Cloud created by:
23 May 2013
Comment 1 by Gráinne Conole
8:24am 1 April 2009
Summary of some of the issues from Day 1
- Tension between vertical and horizontal but it is not a dichotomy – need to learn to deal with it
- No clear boundary between formal and informal learning
- Formal assessment methods are incompatible with informal learning
- Need for better understanding of the characteristics and activities within informal learning spaces
- We should not romantize online learning communities
- Shaping identify through individual trajectories is important
- Online learning spaces seem to help develop nurturing transversal competences
- Formal educational institutions cannot ignore informal learning but they need to prepare people for it and should learn from it
Comment 2 by Thomas Ryberg
9:42am 1 April 2009
Doh! Did not see this as I posted a cloud...
Comment 3 by Martin Owen
12:15pm 2 April 2009
Reflections on IPTS Lifelong Learning in online communities: Part 1
These are some personal thoughts arising from the IPTS Workshop in Sevilla March 30th and 31st 2009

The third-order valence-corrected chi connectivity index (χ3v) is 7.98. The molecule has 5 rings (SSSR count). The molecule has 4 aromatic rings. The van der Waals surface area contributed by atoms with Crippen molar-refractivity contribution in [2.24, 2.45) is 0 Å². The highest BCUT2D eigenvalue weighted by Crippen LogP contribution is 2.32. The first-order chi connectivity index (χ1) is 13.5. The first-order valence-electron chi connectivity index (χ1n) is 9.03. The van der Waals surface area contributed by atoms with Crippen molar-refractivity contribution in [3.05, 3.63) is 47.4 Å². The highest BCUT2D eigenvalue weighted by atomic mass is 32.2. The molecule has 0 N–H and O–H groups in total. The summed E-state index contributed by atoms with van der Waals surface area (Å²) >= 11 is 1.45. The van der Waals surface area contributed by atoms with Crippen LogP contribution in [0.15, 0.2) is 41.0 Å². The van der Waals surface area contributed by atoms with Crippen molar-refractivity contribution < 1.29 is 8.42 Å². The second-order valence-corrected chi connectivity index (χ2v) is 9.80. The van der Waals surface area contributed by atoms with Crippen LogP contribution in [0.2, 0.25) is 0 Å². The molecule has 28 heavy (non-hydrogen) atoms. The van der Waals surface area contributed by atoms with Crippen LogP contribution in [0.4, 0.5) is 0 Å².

The reports that the validation group were sent formed an excellent basis for exploring the issues in lifelong learning in online communities. These notes notes aim to broaden the perspective and address some issues. Specifically the notes will address a) the diffuse nature of knowledge spread across the internet and internet users b) the multilayered ways in which people can interact with that knowledge c) the problems of fitting in this diffuse structure into policy (Lisbon 2000), which although it is progressive is based on assumptions that engagement with the digital world begin to contradict.
Some key points in the report and discussion
I do not seek to analyse the report or provide direct critique of the contents of the report. The report is based on an analysis of case studies of some identified learning communities. It has identified processes and outcomes within those communities and in turn has developed some key messages for practice and policy within an EU context.